There are a lot of “shoulds” in the culinary industry that keep talented people from pursuing a culinary career. You “should” have restaurant experience before opening up your first restaurant. You “should” be male and a certain age to be head chef.
Adrianne Calvo, chef and cookbook writer, defies all of the “shoulds” of the industry. Instead, she has built up her career with a flavor-first approach. In an interview with Chef Works, we asked her all about how she got to where she is today, the Maximum Flavor style of cooking, and how she hopes to inspire a new generation of women chefs.
The Story Begins With a Lightning Strike Moment
Chef Calvo started high school with the dream of becoming a journalist. A fortuitous mistake in her schedule had her attending a cooking class as well. She describes the two weeks waiting to get her schedule changed as a “lightning strike moment.” Johnson & Wales University came to do a culinary demo in her class, and from that moment on she knew she wanted nothing more than to become a chef.
After high school, Chef Calvo enrolled in Johnson & Wales University culinary program, where she participated in culinary competitions to show everyone what she could do.
“The competitions were all male. Everyone would ask, ‘Who is that girl competing?’ I was always winning or maybe getting second place, and then people started to ask ‘How is this girl winning?’ It was my flavors,” Calvo says.
Those early competitions paid off, and at the age of just 19, Calvo was given the honor of catering the 2003 World Series.
One of the judges — impressed with Calvo’s complex flavors — suggested that she write a cookbook. At just 20 years old, Adrianne Calvo became the youngest cookbook author with her debut, Maximum Flavor. The book was an instant hit and made the media rounds, including a feature on Montell Williams’ last show.
“I was just happy because Montell Williams said that my book made him like sea scallops, which he had never liked before,” Calvo says.
Bolstered by the success, Chef Calvo decided to open her first restaurant in Miami, Chef Adrianne’s Vineyard Restaurant and Wine Bar. It didn’t matter that she was just 22, or that her sous chef was just 21. More than 15 years later, Chef Adrianne’s is still open — a huge achievement for any restaurant.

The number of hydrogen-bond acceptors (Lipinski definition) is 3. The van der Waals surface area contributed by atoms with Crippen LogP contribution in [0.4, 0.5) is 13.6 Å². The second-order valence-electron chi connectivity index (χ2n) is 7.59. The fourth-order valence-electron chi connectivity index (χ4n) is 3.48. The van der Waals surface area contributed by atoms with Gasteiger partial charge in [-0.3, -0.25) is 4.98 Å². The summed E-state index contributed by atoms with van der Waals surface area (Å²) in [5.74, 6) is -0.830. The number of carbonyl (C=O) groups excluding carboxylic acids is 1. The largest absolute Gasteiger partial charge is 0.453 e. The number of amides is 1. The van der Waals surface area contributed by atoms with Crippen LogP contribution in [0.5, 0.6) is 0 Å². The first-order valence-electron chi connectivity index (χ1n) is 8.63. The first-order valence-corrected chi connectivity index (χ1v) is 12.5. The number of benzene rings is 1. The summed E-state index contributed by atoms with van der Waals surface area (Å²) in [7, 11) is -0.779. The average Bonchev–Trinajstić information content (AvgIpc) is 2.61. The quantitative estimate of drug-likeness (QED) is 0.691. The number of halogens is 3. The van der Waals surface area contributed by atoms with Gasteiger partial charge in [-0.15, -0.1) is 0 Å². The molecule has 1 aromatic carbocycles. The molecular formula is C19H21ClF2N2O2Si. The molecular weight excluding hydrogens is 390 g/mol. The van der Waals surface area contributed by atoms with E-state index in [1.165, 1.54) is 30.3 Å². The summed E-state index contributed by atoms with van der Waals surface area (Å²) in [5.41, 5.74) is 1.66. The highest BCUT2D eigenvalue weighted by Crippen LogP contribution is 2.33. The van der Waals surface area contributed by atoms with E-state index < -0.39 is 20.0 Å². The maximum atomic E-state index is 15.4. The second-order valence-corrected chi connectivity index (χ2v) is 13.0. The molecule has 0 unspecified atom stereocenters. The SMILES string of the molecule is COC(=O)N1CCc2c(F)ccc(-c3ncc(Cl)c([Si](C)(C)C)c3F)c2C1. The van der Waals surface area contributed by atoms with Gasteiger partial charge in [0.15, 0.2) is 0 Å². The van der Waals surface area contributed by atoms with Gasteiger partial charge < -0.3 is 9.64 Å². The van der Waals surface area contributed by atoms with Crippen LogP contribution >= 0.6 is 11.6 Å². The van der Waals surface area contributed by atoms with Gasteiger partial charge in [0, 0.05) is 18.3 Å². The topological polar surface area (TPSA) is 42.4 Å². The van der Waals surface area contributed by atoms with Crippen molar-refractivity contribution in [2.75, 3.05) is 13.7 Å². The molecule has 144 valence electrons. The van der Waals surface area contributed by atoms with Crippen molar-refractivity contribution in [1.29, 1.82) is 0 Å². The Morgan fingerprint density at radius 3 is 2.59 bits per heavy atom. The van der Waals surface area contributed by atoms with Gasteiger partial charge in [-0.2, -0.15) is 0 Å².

Watch our interview with Chef Adrianne Calvo in our “Women of Culinary” series here on YouTube.
Women Putting Women in Power
Chef Calvo has always put women in positions of power at her restaurants. At her current restaurants, most of the higher positions, including marketing, executive manager, and sous chef, are female.
“This is the way that the paradigm is going to shift — women putting women in positions of power,” Adrianne says.
Another way that Chef Calvo hopes to inspire young women to enter the culinary industry is through her passion for storytelling. Since Maximum Flavor, Chef Calvo has gone on to write four more cookbooks. She’s featured in Chopped and Beat Bobby Flay, as well as her own segment on NBC for more than 15 years.
When asked about her vast media experience, Calvo says, “It started with the idea that I was on this uncharted path in my culinary career, especially because of my age and especially because I was a woman. I opened my restaurant without having any restaurant experience, having no path to follow. To share my story was a way to help anybody who might be inspired to follow a similar path. If it worked for me, it can work for you. I want to continue to inspire young girls who want to be a chef but don’t necessarily have a role model.”
Cooking With Maximum Flavor
Maximum Flavor is more than just the title to Adrianne Calvo’s first cookbook — it’s also her cooking ethos. Maximum Flavor is about starting with ingredients, and thinking about how to pair contrasting flavors to push people’s taste buds to the edge.
“If I’m cooking lasagna, I want it to be the best lasagna you ever had. If I’m making BBQ ribs, I want it to be the best you ever had. That’s Maximum Flavor,” Calvo says.
How can others cook with Maximum Flavor? Chef Calvo walks us through the process:
“I’m always talking to myself when I’m surrounded by food or ingredients. Let’s say I’m at the grocery store, and I see a cauliflower and the inspiration hits me. I say to myself, ‘Okay, how can I make this taste as best as possible?’ Or ‘How can I make someone who doesn’t like cauliflower love it?’ Then I start putting flavors together in my head, adding ingredients with contrasting flavor profiles. I then ask myself, ‘Do these flavors complement each other?’ Or ‘If this was on the menu, would I order it?’ If the answer is yes, then I’ve got my dish.”
How Chef Calvo Feels Like a Superhero Everyday
With so many accomplishments in her lifetime, what are some of the standout moments for Chef Calvo?
“Being able to open my first restaurant was this huge deal,” Calvo says, but she also talks about the less obvious moments for her. “Every time I was ready to write the next cookbook. The excitement and initiative to me felt even more momentous than the release itself of the book.”
And then there are the daily moments that stand out.
“When I put on my Chef Works chef coat everyday, I feel like Captain America when he has his shield. It’s the same kind of effect of when a doctor puts on their scrubs. I go from being a civilian in my normal clothes to being this superhero chef in a chef’s coat that’s ready to create magic for you with food. At the end of the day, it’s not brain surgery, but when I put on that chef coat I know that I’m going to serve up lasting memories that people will hopefully salivate and daydream over.”
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